A Few Clarifications For Mike Drips

Leaving the easy ones aside, here’s a few things Mike Drips might want to know before he writes another article:

1) Hello?  Java and JavaScript are two separate technologies.  JavaScript was independently developed by Netscape, Java was developed by Sun.  JavaScript was actually known as LiveScript until Netscape and Sun entered into a marketing agreement, and rebranded LiveScript as JavaScript.  Netscape’s JavaScript was marketed as a lightweight complement to Sun’s Java on both the server and client side.  That’s right–the ‘Java’ part of ‘JavaScript’ is a marketing gimmick, not a technological bond between the two (however, since both are dreived from some C-variant, you’ll find inevitable similarities).

Microsoft’s JScript almost completely supports Netscape’s JavaScript.  More importantly, both are considered an implementation of ECMAScript, so you can count on a very standard base between the two.  You could make an equal counterargument that Netscape’s JavaScript almost completely supports JScript, but since only ECMAScript is the accepted standard, support for that is all that really matters.

Serious developers know there is more documentation available than just MSDN Library (while we’re on the subject, MSDN Library is head, shoulders, sternum and probably naval above what Netscape and Sun provide for online knowledge).  There’s these things called ‘books’, you see, and you can buy them fairly cheaply.  They are full of really good information.  If you insist on downloading something for free, MS provides a complete JScript reference in its Windows Script Documentation.  You’ll find the latest version at http://www.microsoft.com/downloads/details.aspx?FamilyId=01592C48-207D-4BE1-8A76-1C4099D7BBB9&displaylang=en.  This download also includes a VBScript reference.

Here’s the skinny on the lawsuits: they were never about JavaScript.  Not one.  Nor were they about the fact MS built a better Java VM for Windows than Sun did.  They were about the fact that MS called their product a Java Virtual Machine, and infringed on Sun’s trademark.  And, MS wasn’t including non-MS software with its OS, even though anyone who wanted or needed the Java VM could go download it for free whenever they wanted to.  Trademark and market exclusion, not technology.

In response to

Once you get past the shock and horror of encountering the alien JavaScript files, to professionally program SharePoint you also have to deal with CSS, HTML, XML, ASP.Net, Visual Studio.Net, and your choice of C# or VB.Net. That doesn’t include dealing with Windows Server 2003, Active Directory, and the wonderful world of IIS.

All I can say is “OMG!  To program a website, you have to know how to program a website!”  Guess what–if you wanted to program for another platform, you’d still need to know HTML, CSS, XML, Apache and probably PHP and DreamWeaver.  BTW – You forgot FrontPage 2003, which is the recommended editor for SharePoint pages, and SQL Server 2000.  You only need VS if you want to build web parts.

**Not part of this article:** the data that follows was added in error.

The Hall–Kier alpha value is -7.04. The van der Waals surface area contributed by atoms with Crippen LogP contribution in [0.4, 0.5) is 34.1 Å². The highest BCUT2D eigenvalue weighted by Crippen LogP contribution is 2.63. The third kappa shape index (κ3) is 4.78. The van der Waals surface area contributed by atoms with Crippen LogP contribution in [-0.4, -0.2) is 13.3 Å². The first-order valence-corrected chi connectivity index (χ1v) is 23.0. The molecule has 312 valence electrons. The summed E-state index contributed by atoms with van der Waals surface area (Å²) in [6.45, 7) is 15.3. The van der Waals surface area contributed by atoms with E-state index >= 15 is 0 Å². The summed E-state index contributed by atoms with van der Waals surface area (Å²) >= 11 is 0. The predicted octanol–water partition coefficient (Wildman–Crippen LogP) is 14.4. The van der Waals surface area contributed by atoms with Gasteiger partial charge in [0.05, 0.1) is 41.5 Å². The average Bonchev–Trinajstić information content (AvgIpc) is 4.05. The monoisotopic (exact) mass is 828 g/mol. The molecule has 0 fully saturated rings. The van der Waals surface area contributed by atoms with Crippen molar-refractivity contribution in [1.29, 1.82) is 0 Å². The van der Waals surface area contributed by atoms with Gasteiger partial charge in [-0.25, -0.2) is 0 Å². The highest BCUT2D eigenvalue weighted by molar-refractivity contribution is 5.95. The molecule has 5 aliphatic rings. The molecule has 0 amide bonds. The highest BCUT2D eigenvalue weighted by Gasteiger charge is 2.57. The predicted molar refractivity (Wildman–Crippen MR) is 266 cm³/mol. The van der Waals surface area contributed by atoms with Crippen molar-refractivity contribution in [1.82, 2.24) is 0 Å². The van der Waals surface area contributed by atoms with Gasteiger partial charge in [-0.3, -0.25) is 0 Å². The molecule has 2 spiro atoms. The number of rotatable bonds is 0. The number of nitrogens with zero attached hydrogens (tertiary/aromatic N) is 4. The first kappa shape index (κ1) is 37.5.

Exactly how ‘alien’ should a technology be that has been around since 1995?  Hello?

2) The next release of SharePoint isn’t timed for Longhorn, it’s timed with Office Wave 12, which is scheduled for late 2006.  SharePoint doesn’t rely on Windows APIs now (the WSS are extensions to the web server, not a native API), so the next OS release is irrelevant.  SPS v3 will run on Win2K3 servers.

3) WSS is not a subset of SPS.  SPS is a superset of technologies that adds functionality on top of WSS.  MS does clear this up at http://www.microsoft.com/sharepoint/overview.mspx#EDAA:

SharePoint Portal Server 2003 is a secure, scalable, enterprise portal server built upon Windows SharePoint Services that you can use to aggregate SharePoint sites, information, and applications in your organization into a single, easy-to-use portal. SharePoint Portal Server 2003 relies on Windows SharePoint Services to provide basic Web hosting and document storage functions, but extends it with additional functions for navigation, search, application integration, and personalization.

This particular page might be more recent than Mike’s SP experience, but that explanation has been around for a long while.

4) You didn’t start with the “Microsoft SharePoint Products and Technologies Resource Kit”, did you?  I guess if you don’t know how to program a website, then yeah, a lot of the SP books will be useless.  That web programming thing might have been something to look into before diving into a SP installation.

5) MS laid out a very solid plan for SharePoint in April at their strategy briefings for CIOs.  It was good.

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